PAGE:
Teams Hacks

When routine bites hard
And ambitions are low
And resentment rides high
But emotions won’t grow
And we’re changing our ways
Taking different roads
Love, love will tear us apart again
Love, love will tear us apart again
– From ‘Love Will Tear Us Apart by Joy Division


Teams is really great (I think) however, just like all of us, it isn’t perfect.

And as is often the case, when we encounter those shortcomings in the things (and people) we love, it can be super frustrating (and let’s be honest feels more intense.)

However, those moments also present an opportunity for growth and often present us with the space for creativity.

Enter hacks.  Or what we used to call workarounds.

Any tech tool is going to require you to be creative and come up with different ways of doing things and Teams is no different. With that in mind, here are three hacks we’ve found pretty useful and also manageable for growing through Teams’ shortcomings.

Full Screen Video of Your Video

Meetings in Teams actually makes it kind of hard to feature your own video feed in all of the full screen glory it deserves. Instead, it shunts your video feed down to the lower corner as a thumbnail.

This is actually fine for me, but there are definitely times it would be nice to have yourself front in center. For instance, if you are drawing on a real whiteboard and want your students to be able see that whiteboard it would be nice to be full screen.

To do that you actually need to turn off your video feed in Teams and bring in the video feed from your computer’s webcam as a screen share (watch the video above.)

This is fairly straightforward once you recognize that it’s what you have to do. It works well and will ensure that your students get the full screen treatment they deserve and it also ensures that your recording will have that view since it’s a screen share.

Add Files for Feedback in Teams Assignments

Teams has some great options for providing feedback to students but one area that it falls short is giving students additional supports that might help them developing their learning more constructively.

Teachers often have a bank of documents, graphics organizers and other resources that are especially useful when delivered at the point of learning which is often when students are reviewing feedback.

There is no way to attach this documents through the feedback tools in Teams assignments which only offer a written feedback box and the ability to attach rubrics.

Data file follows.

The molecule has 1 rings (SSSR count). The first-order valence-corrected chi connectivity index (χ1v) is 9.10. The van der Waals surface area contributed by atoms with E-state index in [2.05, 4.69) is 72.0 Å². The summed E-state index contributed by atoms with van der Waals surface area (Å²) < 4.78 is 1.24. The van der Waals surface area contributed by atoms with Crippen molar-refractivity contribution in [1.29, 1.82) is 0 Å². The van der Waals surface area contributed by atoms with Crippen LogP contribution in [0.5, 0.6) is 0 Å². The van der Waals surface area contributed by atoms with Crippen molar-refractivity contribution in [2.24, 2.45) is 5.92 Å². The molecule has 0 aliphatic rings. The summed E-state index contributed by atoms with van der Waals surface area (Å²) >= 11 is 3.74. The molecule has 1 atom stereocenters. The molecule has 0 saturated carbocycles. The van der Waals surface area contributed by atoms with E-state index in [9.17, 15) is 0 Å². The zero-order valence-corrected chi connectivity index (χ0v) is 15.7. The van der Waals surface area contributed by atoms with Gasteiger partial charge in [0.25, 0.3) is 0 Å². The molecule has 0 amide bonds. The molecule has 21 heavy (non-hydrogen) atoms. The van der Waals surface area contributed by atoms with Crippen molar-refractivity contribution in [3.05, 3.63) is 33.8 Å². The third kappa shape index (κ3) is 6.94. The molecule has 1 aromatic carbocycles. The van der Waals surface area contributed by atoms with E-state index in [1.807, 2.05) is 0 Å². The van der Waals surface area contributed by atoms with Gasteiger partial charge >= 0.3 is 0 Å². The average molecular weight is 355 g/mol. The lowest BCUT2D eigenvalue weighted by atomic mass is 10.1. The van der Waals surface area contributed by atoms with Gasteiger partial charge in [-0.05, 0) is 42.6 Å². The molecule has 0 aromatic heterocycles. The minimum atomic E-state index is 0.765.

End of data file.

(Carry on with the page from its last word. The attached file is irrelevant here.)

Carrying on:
However, there is one other avenue of feedback in Teams that you can exploit.

If the student assignment was a Microsoft file such as Word, PowerPoint or Excel, you can go in and add information right on the document.

Which means, you can paste, add pictures or PDFs (depending on the document.)

So if I had a bank of writing supports stored as files in OneDrive, I could easily grab the share link and then paste those in the document for students to review when they get it back.

Add Links to Student Assignments

I know that attaching a document might be easier but taking a few minutes to build out your bank might actually save yourself some time in the long run.

One teacher, actually took the step of building a small table at the top of the Word documents she sends out with a space for Further Supports that she can just drop the link(s) in which helps draw student attention.

Table of Contents

Knowing where to go in Teams is sometimes confusing and requires a little coordination.

One quick way to help your students know where to go is to create a table of contents.

Teams Table of Contents

Here’s what you do.

  1. Make sure the General Channel is set to Only owners can post messages (General Channel > Manage Channel)
  2. Open a Word document and create a table (one column.) Then give names to the different places you want students to go inside of Teams in each row.
  3. Now you are going to go back to Teams and get links to each of the channels or files you want to direct students to. To get those links, click on the three dots next to an item and choose Get link to (it will say Channel or File depending.)
  4. Go back to Word, highlight the name of the place and then right click the highlight and choose Link from the list. Paste in your link.
  5. Rinse and repeat until finished.
  6. The last step is to copy and paste your table from Word into a new conversation inside of Teams.

Now when students go to the General channel they will see a table of contents and know exactly where to go.

Tool Bits Click Here - Teams


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